Two months after Texas Card House Dallas had its Certificate of Occupancy (COA) revoked, the poker room won an appeal with the Board of Adjustment (BOA) Tuesday by a 5-0 vote, meaning the card room can legally continue to operate.
The board met to discuss the legality of poker within the city. And one councilmember went so far as to accuse those who were trying to shut down TCH as being politically motivated.
“I’m pretty disappointed in this process, that it seemed like the opinion was changed either by political reasons or possibly public backlash,” Kathleen Frankford, a board member, said during the meeting.
She continued to say that “it seems pretty clear to me that the business is doing what they set out to do.”
Watch the full board meeting below:
Going Back on Their Word
In January 2019, Texas Card House CEO Ryan Crow approached the Dallas City Council with a proposal to operate a poker club within city limits. Chris Caso, who is now the city attorney but served in a different role at the time, stood beside the entrepreneur and told the board members that he felt the business model, a membership-based poker club, was perfectly legal.
Three years later and some lawmakers in Dallas are attempting to change their stance on the legality of TCH and other poker rooms despite Crow running his business in the manner in which he was approved to operate in 2019. Frankford, the Executive Director at the Texas Association of Convention and Visitor Bureaus, went to bat for the Texas Card House during the BOA meeting.
“There was never a good case made by the city (to revoke the Certificate of Occupancy), there was no persuasive argument that new information came to light,” Frankford argued. “I feel that they had the information. They made the decision that the business was abiding by all the rules of the state law. Again, I think it was political pressure and that’s extremely disappointing.”
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What Texas Law Says About Poker
Gambling, except on some Indian reservations, is illegal in Texas — online and land-based. But there is a loophole in Texas Penal Code 47.04 that leaves the door open for live poker.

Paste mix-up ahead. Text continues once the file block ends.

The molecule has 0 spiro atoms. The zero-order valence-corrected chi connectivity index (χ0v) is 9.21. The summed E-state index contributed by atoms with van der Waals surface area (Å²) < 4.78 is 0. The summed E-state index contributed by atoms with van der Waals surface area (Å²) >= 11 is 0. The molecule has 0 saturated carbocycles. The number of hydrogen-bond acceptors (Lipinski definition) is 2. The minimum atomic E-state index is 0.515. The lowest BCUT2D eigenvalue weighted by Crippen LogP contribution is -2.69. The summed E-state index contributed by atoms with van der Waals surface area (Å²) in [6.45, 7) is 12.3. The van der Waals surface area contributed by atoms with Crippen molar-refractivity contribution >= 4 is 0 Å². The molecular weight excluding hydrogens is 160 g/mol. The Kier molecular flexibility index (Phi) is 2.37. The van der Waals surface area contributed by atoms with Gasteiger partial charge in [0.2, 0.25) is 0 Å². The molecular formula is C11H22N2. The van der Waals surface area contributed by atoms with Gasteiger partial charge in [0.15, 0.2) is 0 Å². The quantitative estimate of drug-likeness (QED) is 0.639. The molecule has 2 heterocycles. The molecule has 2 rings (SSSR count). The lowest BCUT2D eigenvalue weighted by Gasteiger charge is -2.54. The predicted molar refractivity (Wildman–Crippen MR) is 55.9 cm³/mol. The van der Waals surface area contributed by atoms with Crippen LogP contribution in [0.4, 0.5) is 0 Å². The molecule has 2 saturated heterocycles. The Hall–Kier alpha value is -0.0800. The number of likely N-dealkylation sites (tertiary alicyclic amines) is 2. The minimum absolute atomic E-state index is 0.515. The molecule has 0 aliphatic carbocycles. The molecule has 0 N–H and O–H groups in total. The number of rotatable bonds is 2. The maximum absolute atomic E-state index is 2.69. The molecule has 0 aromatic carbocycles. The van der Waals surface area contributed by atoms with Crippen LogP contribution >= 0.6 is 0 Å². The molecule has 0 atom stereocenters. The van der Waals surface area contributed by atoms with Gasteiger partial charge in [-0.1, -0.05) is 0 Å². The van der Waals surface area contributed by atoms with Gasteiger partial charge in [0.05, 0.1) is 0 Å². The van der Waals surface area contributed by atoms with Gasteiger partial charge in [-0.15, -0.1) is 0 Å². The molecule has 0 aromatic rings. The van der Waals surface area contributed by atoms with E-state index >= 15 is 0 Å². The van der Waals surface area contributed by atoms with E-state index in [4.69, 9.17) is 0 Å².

If the games are fair for all players, the games occur in a “private place,” and “no person received any economic benefit other than personal winnings,” according to Texas law, the poker games are legal.
Many interpret the “economic benefit” to mean that so long as the poker rooms aren’t taking rake out of pots, the businesses are operating legally. In Texas, there are no land-based poker rooms inside casinos. Instead, they operate as clubs and players are charged a monthly and/or hourly seat fee to play, a stark contrast from card rooms in most other places around the world.
Crow’s business model at Texas Card House is no different than the dozens of other Texas poker rooms. His dealers don’t take rake out of pots, as that would be illegal. Members at his four rooms (Austin, Dallas, Houston, Rio Grande Valley) pay $30 monthly (or $300 annually) membership fees for access to the club and then $10 daily fees for a seat at a poker table.
Crow told PokerNews there was a “fair amount of press” and about 250 people in attendance at the appeal. All five board members voted “aye” in favor of TCH’s appeal.
Texas Card House isn’t the only nearby poker room to face some backlash from local authorities. Top Shelf Poker Room in Flint, Texas, a small town about 100 miles southeast of Dallas, was raided earlier this month on accusations of illegal gambling.
Unlike TCH, which has remained in operation since the Certificate of Occupancy was revoked in January, Top Shelf was forced to close down immediately and all assets were seized. PokerNews was informed by the Smith County sheriff that criminal charges will likely be filed against the owners.
Crow, on the other hand, is in the clear, at least for now. Texas Card House won a legal battle against the city trying to put the card room out of business. In doing so, it could put a stop to the politically motivated attacks on poker rooms all across the state.